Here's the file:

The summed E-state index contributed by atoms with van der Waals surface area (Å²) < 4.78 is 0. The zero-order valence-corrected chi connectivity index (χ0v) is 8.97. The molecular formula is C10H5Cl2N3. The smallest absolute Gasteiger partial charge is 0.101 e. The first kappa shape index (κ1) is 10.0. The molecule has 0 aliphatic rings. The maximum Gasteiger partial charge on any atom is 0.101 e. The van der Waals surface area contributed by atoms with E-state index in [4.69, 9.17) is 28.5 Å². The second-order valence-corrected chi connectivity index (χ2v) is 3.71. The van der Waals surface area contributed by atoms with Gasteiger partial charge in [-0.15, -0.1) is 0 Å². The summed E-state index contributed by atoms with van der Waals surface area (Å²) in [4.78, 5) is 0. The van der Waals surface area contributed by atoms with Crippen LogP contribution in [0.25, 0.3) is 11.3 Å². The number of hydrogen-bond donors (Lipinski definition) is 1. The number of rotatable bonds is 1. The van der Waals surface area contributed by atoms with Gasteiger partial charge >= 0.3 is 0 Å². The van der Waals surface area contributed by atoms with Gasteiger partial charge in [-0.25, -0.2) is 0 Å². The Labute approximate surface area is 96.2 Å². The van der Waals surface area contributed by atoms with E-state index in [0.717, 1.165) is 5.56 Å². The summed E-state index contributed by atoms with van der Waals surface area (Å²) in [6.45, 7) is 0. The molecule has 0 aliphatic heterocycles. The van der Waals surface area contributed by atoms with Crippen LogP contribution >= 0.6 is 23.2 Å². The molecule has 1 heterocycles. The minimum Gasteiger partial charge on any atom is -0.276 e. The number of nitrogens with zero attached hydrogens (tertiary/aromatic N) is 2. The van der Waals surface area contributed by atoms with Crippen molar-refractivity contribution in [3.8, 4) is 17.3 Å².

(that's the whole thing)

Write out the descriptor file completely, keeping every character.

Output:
The summed E-state index contributed by atoms with van der Waals surface area (Å²) < 4.78 is 0. The zero-order valence-corrected chi connectivity index (χ0v) is 8.97. The molecular formula is C10H5Cl2N3. The smallest absolute Gasteiger partial charge is 0.101 e. The first kappa shape index (κ1) is 10.0. The molecule has 0 aliphatic rings. The maximum Gasteiger partial charge on any atom is 0.101 e. The van der Waals surface area contributed by atoms with E-state index in [4.69, 9.17) is 28.5 Å². The second-order valence-corrected chi connectivity index (χ2v) is 3.71. The van der Waals surface area contributed by atoms with Gasteiger partial charge in [-0.15, -0.1) is 0 Å². The summed E-state index contributed by atoms with van der Waals surface area (Å²) in [4.78, 5) is 0. The van der Waals surface area contributed by atoms with Crippen LogP contribution in [0.25, 0.3) is 11.3 Å². The number of hydrogen-bond donors (Lipinski definition) is 1. The number of rotatable bonds is 1. The van der Waals surface area contributed by atoms with Gasteiger partial charge >= 0.3 is 0 Å². The van der Waals surface area contributed by atoms with Gasteiger partial charge in [-0.25, -0.2) is 0 Å². The Labute approximate surface area is 96.2 Å². The van der Waals surface area contributed by atoms with E-state index in [0.717, 1.165) is 5.56 Å². The summed E-state index contributed by atoms with van der Waals surface area (Å²) in [6.45, 7) is 0. The molecule has 0 aliphatic heterocycles. The van der Waals surface area contributed by atoms with Crippen LogP contribution >= 0.6 is 23.2 Å². The molecule has 1 heterocycles. The minimum Gasteiger partial charge on any atom is -0.276 e. The number of nitrogens with zero attached hydrogens (tertiary/aromatic N) is 2. The van der Waals surface area contributed by atoms with Crippen molar-refractivity contribution in [3.8, 4) is 17.3 Å².